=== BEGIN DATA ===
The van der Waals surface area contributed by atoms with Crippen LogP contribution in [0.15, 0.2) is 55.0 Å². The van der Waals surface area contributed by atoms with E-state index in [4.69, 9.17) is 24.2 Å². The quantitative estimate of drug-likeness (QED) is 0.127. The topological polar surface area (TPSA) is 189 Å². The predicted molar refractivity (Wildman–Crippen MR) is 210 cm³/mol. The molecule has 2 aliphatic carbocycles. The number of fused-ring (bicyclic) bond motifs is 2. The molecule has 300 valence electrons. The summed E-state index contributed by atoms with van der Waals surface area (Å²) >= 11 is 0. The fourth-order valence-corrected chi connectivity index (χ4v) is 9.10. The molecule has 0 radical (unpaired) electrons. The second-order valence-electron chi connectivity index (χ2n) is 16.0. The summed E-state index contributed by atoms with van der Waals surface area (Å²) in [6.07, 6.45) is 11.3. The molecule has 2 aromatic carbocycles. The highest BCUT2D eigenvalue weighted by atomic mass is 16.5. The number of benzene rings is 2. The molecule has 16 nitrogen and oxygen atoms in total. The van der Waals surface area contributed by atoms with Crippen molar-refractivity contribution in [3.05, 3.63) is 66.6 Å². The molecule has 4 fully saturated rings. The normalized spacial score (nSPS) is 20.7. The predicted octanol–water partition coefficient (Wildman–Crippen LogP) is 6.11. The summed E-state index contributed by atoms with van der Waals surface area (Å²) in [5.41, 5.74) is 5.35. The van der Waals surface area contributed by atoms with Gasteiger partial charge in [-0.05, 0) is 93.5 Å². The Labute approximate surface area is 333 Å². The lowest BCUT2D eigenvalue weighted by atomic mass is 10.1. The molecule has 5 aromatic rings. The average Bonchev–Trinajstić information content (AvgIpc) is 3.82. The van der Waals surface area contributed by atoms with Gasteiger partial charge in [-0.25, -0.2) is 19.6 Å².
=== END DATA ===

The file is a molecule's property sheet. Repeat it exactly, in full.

The van der Waals surface area contributed by atoms with Crippen LogP contribution in [0.15, 0.2) is 55.0 Å². The van der Waals surface area contributed by atoms with E-state index in [4.69, 9.17) is 24.2 Å². The quantitative estimate of drug-likeness (QED) is 0.127. The topological polar surface area (TPSA) is 189 Å². The predicted molar refractivity (Wildman–Crippen MR) is 210 cm³/mol. The molecule has 2 aliphatic carbocycles. The number of fused-ring (bicyclic) bond motifs is 2. The molecule has 300 valence electrons. The summed E-state index contributed by atoms with van der Waals surface area (Å²) >= 11 is 0. The fourth-order valence-corrected chi connectivity index (χ4v) is 9.10. The molecule has 0 radical (unpaired) electrons. The second-order valence-electron chi connectivity index (χ2n) is 16.0. The summed E-state index contributed by atoms with van der Waals surface area (Å²) in [6.07, 6.45) is 11.3. The molecule has 2 aromatic carbocycles. The highest BCUT2D eigenvalue weighted by atomic mass is 16.5. The number of benzene rings is 2. The molecule has 16 nitrogen and oxygen atoms in total. The van der Waals surface area contributed by atoms with Crippen molar-refractivity contribution in [3.05, 3.63) is 66.6 Å². The molecule has 4 fully saturated rings. The normalized spacial score (nSPS) is 20.7. The predicted octanol–water partition coefficient (Wildman–Crippen LogP) is 6.11. The summed E-state index contributed by atoms with van der Waals surface area (Å²) in [5.41, 5.74) is 5.35. The van der Waals surface area contributed by atoms with Gasteiger partial charge in [-0.05, 0) is 93.5 Å². The Labute approximate surface area is 333 Å². The lowest BCUT2D eigenvalue weighted by atomic mass is 10.1. The molecule has 5 aromatic rings. The average Bonchev–Trinajstić information content (AvgIpc) is 3.82. The van der Waals surface area contributed by atoms with Gasteiger partial charge in [-0.25, -0.2) is 19.6 Å².